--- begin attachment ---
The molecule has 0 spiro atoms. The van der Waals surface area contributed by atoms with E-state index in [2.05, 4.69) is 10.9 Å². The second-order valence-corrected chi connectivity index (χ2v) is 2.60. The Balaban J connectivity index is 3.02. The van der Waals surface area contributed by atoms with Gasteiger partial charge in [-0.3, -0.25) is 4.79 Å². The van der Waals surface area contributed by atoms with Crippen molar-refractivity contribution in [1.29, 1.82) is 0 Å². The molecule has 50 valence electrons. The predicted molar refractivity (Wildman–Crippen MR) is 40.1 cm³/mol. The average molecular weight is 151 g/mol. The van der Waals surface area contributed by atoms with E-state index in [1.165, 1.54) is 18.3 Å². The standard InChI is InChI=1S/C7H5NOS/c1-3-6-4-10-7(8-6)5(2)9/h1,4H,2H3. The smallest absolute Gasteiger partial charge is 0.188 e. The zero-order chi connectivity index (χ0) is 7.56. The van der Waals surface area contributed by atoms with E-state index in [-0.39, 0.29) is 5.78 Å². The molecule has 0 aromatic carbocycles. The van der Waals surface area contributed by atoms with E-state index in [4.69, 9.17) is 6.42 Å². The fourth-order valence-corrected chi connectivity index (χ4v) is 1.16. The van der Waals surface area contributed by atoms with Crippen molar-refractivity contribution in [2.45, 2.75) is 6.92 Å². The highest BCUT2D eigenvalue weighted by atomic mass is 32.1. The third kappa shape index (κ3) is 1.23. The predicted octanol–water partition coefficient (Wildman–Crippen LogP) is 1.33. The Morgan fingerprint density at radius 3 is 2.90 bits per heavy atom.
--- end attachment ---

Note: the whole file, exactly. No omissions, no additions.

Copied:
The molecule has 0 spiro atoms. The van der Waals surface area contributed by atoms with E-state index in [2.05, 4.69) is 10.9 Å². The second-order valence-corrected chi connectivity index (χ2v) is 2.60. The Balaban J connectivity index is 3.02. The van der Waals surface area contributed by atoms with Gasteiger partial charge in [-0.3, -0.25) is 4.79 Å². The van der Waals surface area contributed by atoms with Crippen molar-refractivity contribution in [1.29, 1.82) is 0 Å². The molecule has 50 valence electrons. The predicted molar refractivity (Wildman–Crippen MR) is 40.1 cm³/mol. The average molecular weight is 151 g/mol. The van der Waals surface area contributed by atoms with E-state index in [1.165, 1.54) is 18.3 Å². The standard InChI is InChI=1S/C7H5NOS/c1-3-6-4-10-7(8-6)5(2)9/h1,4H,2H3. The smallest absolute Gasteiger partial charge is 0.188 e. The zero-order chi connectivity index (χ0) is 7.56. The van der Waals surface area contributed by atoms with E-state index in [-0.39, 0.29) is 5.78 Å². The molecule has 0 aromatic carbocycles. The van der Waals surface area contributed by atoms with E-state index in [4.69, 9.17) is 6.42 Å². The fourth-order valence-corrected chi connectivity index (χ4v) is 1.16. The van der Waals surface area contributed by atoms with Crippen molar-refractivity contribution in [2.45, 2.75) is 6.92 Å². The highest BCUT2D eigenvalue weighted by atomic mass is 32.1. The third kappa shape index (κ3) is 1.23. The predicted octanol–water partition coefficient (Wildman–Crippen LogP) is 1.33. The Morgan fingerprint density at radius 3 is 2.90 bits per heavy atom.